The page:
Interested in history and hiking? Then you need to get outside and check out La Cieneguilla Petroglyph Site.
The La Cieneguilla site is just outside of Santa Fe and is a short hike off the Paseo Real, and is home to one of the largest collections of Native rock art (called glyphs) in the American West. The area is overseen by the Department of the Interior, Bureau of Land Management, and a 1991 archeological survey recorded over 4,400 images within less than a mile. Bird figures are a common motif, accounting for almost a third of the glyphs. Some of the panels are thought to go back to the Archaic Period (that’s around 8000 to 2000 BCE), and there are some modern glyphs (that’s archeology-speak for graffiti) as well, but most of the images are Pueblo and date to between the 13th and 17th century.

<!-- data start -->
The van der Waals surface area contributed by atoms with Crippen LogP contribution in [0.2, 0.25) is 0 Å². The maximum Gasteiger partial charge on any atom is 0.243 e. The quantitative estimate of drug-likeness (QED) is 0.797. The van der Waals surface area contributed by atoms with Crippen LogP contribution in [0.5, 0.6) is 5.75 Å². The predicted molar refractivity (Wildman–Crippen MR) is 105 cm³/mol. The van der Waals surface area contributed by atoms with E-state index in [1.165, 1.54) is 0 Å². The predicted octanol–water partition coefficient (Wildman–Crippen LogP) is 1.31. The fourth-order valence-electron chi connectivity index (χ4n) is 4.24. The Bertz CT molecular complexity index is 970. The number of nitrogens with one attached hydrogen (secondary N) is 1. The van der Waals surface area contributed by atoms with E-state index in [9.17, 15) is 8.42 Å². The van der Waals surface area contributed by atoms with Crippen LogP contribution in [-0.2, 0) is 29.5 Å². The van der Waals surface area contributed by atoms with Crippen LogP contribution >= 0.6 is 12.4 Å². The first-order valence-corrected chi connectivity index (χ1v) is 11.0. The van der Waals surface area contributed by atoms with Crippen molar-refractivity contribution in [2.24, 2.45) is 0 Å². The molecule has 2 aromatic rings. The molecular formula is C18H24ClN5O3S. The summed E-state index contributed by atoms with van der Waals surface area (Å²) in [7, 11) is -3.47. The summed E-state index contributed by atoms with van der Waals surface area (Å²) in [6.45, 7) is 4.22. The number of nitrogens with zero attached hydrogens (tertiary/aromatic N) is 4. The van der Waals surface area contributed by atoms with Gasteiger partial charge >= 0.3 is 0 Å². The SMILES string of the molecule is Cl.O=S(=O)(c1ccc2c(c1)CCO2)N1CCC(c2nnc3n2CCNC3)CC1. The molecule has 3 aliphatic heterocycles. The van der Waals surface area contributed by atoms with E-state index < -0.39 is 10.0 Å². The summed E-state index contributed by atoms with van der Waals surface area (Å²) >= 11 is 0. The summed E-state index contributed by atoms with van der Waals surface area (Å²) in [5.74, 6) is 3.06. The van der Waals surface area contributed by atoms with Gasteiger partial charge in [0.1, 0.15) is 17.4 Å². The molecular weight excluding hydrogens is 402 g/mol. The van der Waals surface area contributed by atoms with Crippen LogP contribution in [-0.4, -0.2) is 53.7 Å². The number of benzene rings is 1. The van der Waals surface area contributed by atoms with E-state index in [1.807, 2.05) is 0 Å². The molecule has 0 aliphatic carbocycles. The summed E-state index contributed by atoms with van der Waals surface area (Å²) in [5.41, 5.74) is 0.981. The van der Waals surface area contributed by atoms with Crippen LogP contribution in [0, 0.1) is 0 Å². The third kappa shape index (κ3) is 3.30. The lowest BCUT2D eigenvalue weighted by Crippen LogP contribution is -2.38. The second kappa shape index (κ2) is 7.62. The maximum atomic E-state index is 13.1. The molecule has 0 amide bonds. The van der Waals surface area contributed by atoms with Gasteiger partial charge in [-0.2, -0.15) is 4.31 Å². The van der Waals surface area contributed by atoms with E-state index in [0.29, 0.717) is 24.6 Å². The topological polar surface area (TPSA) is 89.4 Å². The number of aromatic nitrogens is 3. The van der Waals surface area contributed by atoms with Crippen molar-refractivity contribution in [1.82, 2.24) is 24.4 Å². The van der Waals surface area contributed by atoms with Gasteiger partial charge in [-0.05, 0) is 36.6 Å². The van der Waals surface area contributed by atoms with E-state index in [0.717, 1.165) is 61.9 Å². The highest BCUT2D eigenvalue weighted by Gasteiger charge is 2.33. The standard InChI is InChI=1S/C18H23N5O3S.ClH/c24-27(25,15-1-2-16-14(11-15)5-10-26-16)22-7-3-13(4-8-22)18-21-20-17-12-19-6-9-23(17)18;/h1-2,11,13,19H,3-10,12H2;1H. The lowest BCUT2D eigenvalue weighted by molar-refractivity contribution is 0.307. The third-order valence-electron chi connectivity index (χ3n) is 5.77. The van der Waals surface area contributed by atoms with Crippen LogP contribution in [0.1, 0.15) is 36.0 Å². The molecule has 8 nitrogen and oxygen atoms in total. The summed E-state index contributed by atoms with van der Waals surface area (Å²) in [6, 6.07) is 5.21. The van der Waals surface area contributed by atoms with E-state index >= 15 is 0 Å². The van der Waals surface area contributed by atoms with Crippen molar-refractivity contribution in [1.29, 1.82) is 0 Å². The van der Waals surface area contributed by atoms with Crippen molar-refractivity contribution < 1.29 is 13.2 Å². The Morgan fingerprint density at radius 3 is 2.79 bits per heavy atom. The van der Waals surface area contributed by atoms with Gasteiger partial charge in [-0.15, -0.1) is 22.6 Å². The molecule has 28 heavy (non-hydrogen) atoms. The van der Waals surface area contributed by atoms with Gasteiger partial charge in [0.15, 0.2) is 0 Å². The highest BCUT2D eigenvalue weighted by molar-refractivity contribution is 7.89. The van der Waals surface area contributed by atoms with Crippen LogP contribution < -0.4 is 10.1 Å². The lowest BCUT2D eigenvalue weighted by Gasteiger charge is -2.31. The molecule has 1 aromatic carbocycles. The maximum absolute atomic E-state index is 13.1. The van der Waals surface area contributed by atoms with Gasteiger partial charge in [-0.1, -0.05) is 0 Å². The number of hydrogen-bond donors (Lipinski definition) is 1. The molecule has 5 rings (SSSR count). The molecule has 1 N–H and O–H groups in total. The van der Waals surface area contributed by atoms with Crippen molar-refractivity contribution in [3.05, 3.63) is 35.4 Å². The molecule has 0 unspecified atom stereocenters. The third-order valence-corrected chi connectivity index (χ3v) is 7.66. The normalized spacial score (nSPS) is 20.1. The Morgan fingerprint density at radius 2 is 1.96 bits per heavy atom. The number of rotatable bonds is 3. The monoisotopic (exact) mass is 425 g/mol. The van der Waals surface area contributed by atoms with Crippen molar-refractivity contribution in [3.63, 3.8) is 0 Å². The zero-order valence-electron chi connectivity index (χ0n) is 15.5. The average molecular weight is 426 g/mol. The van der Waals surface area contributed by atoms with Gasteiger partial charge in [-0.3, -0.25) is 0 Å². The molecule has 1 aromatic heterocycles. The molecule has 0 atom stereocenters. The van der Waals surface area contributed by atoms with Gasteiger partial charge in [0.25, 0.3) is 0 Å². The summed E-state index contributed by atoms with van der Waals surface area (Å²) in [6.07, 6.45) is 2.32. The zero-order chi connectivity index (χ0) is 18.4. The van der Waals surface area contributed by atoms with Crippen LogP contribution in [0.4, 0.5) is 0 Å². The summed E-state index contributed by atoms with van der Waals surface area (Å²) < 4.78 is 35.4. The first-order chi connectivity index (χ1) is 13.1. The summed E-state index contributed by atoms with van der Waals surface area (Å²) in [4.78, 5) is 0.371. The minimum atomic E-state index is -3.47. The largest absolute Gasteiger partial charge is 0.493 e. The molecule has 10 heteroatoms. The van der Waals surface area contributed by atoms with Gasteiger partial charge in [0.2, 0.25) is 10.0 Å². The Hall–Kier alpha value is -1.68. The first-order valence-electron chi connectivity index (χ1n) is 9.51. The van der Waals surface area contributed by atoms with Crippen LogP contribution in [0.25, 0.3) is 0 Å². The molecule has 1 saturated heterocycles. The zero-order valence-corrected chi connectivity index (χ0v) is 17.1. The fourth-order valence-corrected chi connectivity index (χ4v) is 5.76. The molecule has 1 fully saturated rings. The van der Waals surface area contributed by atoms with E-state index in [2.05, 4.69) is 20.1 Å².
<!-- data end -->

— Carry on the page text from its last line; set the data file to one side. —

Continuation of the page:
Directions to this site- From the intersection of Airport Road and NM 599, continue west on Airport Road for 3.3 miles. There is a gravel parking area on the west side of the road and a BLM sign. Follow a trail marked by arrows for about five to ten minutes to access the basalt cliffs where the petroglyphs are located.